Tony Vagneur: Motivated to buy, but not to build |

Tony Vagneur: Motivated to buy, but not to build

Remember those days, back when Walter Paepcke came to town? Probably not, but it can be said that his arrival was both a curse and a blessing, depending on who you talked to. Some thought he was going to ruin the town, others thought he might add some excitement to a slow-moving burg nestled quietly in the mountains. With the help of Judge William Shaw, Paepcke bought up a considerable amount of 1940s property, again to the dismay of many. (If anyone had bothered to look, Shaw might have owned more property than Paepcke, but who’s counting?) Never underestimate the venerable judge.

Head over the hills to Crested Butte, not far from Aspen as the crow flies, sitting at 8,909 feet, a small mountain town with a nearby ski area, founded in 1880 for reasons similar to the above-mentioned villages of old — mining and agriculture. Known primarily in the early days as a coal mining town, Crested Butte in more recent years has been dubbed the “The Wildflower Capital of Colorado,” according to the Colorado General Assembly and, of course, is home to Crested Butte Mountain Resort, a ski area with world-class reputation. I’ve ridden my horse over the hill a few times and spent hiking hours there with Margaret, but have yet to taste the steeps and deeps of the winter mountain.

Walden, a small Colorado town near Wyoming, was founded in 1888 at an elevation of 8,099 feet above sea level, which if you think about it, is very close to Aspen’s 7908. Like Aspen, it was founded on the need for a town near mining and agricultural interests. Just as in the Roaring Fork Valley, the Walden area was and is an excellent ranching and farming area. Unlike the small towns of Aspen and Crested Butte, Walden has no world-class alpine ski area out its front door, or close, but has some excellent backcountry ski terrain nearby. And it is known as the “Moose Viewing Capital of Colorado.”  

Although these three towns have similar beginnings, of similar vintage but have gone different directions as the world has ground on, you are no doubt asking why in the world I would place such disparate small communities together in the same column. Crested Butte locals will certainly be chagrined to be considered to have much in common with Aspen, although I’m certain Walden is reasonably pleased to get any publicity it can — it’s a beautiful place which I wrote about a couple weeks ago.

It’s a change in the West, a hunch maybe, something not talked about much, the way the “ultra-wealthy” are buying up commercial property without any seemingly real motivation to turn it into income-producing assets. That’s not how Walter Paepcke did it — he wanted everything, every endeavor to carry its own weight, unless it was a nonprofit organization, but even at that. His Goethe Bicentennial Convocation in 1949 was so popular that, given the shortage of available beds in town, some out-of-town guests stayed in Woody Creek, one known cabin without running water or indoor plumbing. It was a long drive to town in those days.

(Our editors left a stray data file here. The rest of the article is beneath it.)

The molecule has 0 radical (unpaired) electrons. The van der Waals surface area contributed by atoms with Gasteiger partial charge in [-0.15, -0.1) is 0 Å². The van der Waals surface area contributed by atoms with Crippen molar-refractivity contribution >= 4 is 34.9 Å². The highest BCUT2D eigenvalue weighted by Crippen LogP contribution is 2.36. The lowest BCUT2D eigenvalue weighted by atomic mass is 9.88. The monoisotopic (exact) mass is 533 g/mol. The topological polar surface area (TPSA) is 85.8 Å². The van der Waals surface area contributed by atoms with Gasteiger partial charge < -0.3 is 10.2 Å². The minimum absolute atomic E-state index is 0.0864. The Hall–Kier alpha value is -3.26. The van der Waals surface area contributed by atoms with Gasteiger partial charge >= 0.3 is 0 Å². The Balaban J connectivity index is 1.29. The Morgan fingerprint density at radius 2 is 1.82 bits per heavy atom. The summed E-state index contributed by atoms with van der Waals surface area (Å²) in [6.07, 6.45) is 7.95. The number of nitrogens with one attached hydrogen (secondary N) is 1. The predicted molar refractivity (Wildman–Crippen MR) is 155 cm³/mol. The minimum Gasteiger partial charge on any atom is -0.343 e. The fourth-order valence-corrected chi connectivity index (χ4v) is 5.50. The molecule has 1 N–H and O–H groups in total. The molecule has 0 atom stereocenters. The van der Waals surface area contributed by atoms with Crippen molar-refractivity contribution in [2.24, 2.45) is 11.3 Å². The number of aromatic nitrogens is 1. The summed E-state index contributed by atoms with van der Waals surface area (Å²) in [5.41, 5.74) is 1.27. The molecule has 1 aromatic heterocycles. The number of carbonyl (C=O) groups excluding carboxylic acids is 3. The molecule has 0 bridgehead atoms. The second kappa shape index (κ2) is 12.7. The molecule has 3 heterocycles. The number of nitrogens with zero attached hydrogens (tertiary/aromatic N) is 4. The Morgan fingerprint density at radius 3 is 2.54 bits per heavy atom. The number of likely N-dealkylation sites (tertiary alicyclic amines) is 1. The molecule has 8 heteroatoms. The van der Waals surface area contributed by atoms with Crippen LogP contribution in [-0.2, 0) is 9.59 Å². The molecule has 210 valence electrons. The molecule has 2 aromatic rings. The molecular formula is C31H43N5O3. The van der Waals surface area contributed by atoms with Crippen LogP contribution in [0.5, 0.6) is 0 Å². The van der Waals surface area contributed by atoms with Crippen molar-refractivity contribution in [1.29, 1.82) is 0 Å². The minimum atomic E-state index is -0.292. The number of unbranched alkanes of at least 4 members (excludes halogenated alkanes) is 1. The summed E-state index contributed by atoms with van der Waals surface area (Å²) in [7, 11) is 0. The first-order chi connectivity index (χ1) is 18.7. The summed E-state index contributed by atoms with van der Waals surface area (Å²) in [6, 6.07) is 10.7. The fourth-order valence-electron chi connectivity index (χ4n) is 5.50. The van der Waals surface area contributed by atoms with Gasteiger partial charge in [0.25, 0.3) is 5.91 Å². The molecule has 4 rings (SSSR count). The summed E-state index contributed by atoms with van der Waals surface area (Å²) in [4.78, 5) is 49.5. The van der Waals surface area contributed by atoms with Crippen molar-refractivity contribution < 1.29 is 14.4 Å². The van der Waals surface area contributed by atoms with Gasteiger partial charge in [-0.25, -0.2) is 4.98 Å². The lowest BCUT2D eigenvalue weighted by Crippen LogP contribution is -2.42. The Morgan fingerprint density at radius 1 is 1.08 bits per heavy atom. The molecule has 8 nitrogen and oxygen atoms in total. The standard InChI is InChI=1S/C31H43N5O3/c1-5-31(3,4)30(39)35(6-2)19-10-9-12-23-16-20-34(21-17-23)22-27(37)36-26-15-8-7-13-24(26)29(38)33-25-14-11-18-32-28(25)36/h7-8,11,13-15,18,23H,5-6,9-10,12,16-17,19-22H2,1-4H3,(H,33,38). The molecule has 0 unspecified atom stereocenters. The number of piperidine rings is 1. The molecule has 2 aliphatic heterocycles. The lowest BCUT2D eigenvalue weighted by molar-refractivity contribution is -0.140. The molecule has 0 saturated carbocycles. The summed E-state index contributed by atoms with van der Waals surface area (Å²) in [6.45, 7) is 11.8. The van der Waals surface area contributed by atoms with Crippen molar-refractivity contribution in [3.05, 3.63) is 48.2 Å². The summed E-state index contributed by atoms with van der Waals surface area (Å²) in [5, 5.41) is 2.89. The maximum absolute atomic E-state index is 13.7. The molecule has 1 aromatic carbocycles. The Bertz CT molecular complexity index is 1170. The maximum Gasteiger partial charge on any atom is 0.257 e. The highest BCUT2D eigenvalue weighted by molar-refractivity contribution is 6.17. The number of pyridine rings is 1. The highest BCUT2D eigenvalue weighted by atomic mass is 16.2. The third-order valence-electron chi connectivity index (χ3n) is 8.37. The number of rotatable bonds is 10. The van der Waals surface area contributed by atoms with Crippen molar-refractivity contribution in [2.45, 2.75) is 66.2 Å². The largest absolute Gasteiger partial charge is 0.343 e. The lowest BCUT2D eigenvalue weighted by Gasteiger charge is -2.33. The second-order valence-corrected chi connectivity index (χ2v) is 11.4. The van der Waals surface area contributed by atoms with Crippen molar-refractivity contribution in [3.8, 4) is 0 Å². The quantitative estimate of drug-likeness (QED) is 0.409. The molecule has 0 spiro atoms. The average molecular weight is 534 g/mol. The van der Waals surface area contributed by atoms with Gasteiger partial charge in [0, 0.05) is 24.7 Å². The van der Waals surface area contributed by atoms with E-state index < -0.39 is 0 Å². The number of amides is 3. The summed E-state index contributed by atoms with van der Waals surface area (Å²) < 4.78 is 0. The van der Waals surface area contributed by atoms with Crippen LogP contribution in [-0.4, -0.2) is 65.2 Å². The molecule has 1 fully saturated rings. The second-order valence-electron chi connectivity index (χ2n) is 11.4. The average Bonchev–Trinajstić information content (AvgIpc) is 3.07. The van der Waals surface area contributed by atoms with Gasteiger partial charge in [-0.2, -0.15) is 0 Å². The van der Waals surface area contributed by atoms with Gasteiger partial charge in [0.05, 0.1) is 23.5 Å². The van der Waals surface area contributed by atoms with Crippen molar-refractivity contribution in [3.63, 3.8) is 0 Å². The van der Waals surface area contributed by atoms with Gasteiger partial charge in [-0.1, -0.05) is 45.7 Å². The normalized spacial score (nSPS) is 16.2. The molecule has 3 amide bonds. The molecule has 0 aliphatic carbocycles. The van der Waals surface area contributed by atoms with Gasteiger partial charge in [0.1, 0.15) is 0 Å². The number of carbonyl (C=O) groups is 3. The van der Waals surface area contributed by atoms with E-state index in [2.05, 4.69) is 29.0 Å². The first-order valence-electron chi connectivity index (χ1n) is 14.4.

The new trend might have started in Walden in the 1990s. A man from Tulsa, Jim Moore, who, unimpressed with Aspen and Vail, particularly the people, fell in love with Walden and the surrounding area. He bought a large ranch after one visit, and in a few short ensuing years, bought up about half of the businesses and their real estate along Main Street. It’s a long story, but those buildings are still mostly empty and shuttered. “It’s turning us into a ghost town,” on resident ruefully said recently.

Over in Crested Butte, the CEO of Guggenheim Partners, Mark Walter, has bought up a handful of commercial buildings along Elk Avenue and for a large part, they are mostly closed. According to the local paper, some of the enterprises have moved on, or they have new owners who anticipate opening at a later date, such as in August or by next ski season. At this point, it’s a complex situation. The large, empty outside dining area of Brick Oven Pizza gives the impression to outsiders of decline rather than a well-established mountain town.

Fast-forward to quaint Aspen, many of its commercial properties in the hands of Mark Hunt and his unknown backers. A newcomer to town on Friday remarked that business couldn’t be that bad, could it, not with all the traffic in town. He was referring to the Crystal Palace building and the former home of Main Street Bakery. Maybe times are slower than we think in the commercial development business. 

Wading through small-town permitting processes can be time-consuming and expensive, that’s for sure, but somewhere behind the curtain a pattern seems to be developing that can’t be good for the future of the above towns. Hopefully, I’m wrong.

Tony Vagneur writes here on Saturdays and welcomes your comments at


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